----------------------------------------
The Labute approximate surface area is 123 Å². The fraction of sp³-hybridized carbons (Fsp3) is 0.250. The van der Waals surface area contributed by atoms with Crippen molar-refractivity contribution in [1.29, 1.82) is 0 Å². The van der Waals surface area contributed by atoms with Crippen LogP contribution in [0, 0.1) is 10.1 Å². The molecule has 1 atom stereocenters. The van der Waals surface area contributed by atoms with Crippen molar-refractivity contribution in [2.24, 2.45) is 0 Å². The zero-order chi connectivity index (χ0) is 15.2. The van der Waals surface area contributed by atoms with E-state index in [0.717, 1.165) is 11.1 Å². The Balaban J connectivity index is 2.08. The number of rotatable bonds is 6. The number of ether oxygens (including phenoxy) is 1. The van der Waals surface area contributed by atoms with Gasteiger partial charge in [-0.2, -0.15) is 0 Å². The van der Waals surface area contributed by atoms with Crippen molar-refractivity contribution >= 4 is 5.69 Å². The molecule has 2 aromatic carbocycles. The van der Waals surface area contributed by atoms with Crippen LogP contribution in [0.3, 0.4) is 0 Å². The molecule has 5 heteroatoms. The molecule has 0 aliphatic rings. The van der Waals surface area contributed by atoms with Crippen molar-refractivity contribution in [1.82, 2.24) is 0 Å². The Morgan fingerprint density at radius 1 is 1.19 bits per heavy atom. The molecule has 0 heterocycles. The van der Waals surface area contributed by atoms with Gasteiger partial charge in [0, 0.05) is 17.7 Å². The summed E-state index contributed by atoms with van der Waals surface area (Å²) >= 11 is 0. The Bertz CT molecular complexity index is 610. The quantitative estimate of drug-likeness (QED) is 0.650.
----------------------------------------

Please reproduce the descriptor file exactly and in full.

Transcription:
The Labute approximate surface area is 123 Å². The fraction of sp³-hybridized carbons (Fsp3) is 0.250. The van der Waals surface area contributed by atoms with Crippen molar-refractivity contribution in [1.29, 1.82) is 0 Å². The van der Waals surface area contributed by atoms with Crippen LogP contribution in [0, 0.1) is 10.1 Å². The molecule has 1 atom stereocenters. The van der Waals surface area contributed by atoms with Crippen molar-refractivity contribution in [2.24, 2.45) is 0 Å². The zero-order chi connectivity index (χ0) is 15.2. The van der Waals surface area contributed by atoms with E-state index in [0.717, 1.165) is 11.1 Å². The Balaban J connectivity index is 2.08. The number of rotatable bonds is 6. The number of ether oxygens (including phenoxy) is 1. The van der Waals surface area contributed by atoms with Gasteiger partial charge in [-0.2, -0.15) is 0 Å². The van der Waals surface area contributed by atoms with Crippen molar-refractivity contribution >= 4 is 5.69 Å². The molecule has 2 aromatic carbocycles. The van der Waals surface area contributed by atoms with Crippen LogP contribution in [0.3, 0.4) is 0 Å². The molecule has 5 heteroatoms. The molecule has 0 aliphatic rings. The van der Waals surface area contributed by atoms with Crippen molar-refractivity contribution in [1.82, 2.24) is 0 Å². The Morgan fingerprint density at radius 1 is 1.19 bits per heavy atom. The molecule has 0 heterocycles. The van der Waals surface area contributed by atoms with Gasteiger partial charge in [0, 0.05) is 17.7 Å². The summed E-state index contributed by atoms with van der Waals surface area (Å²) >= 11 is 0. The Bertz CT molecular complexity index is 610. The quantitative estimate of drug-likeness (QED) is 0.650.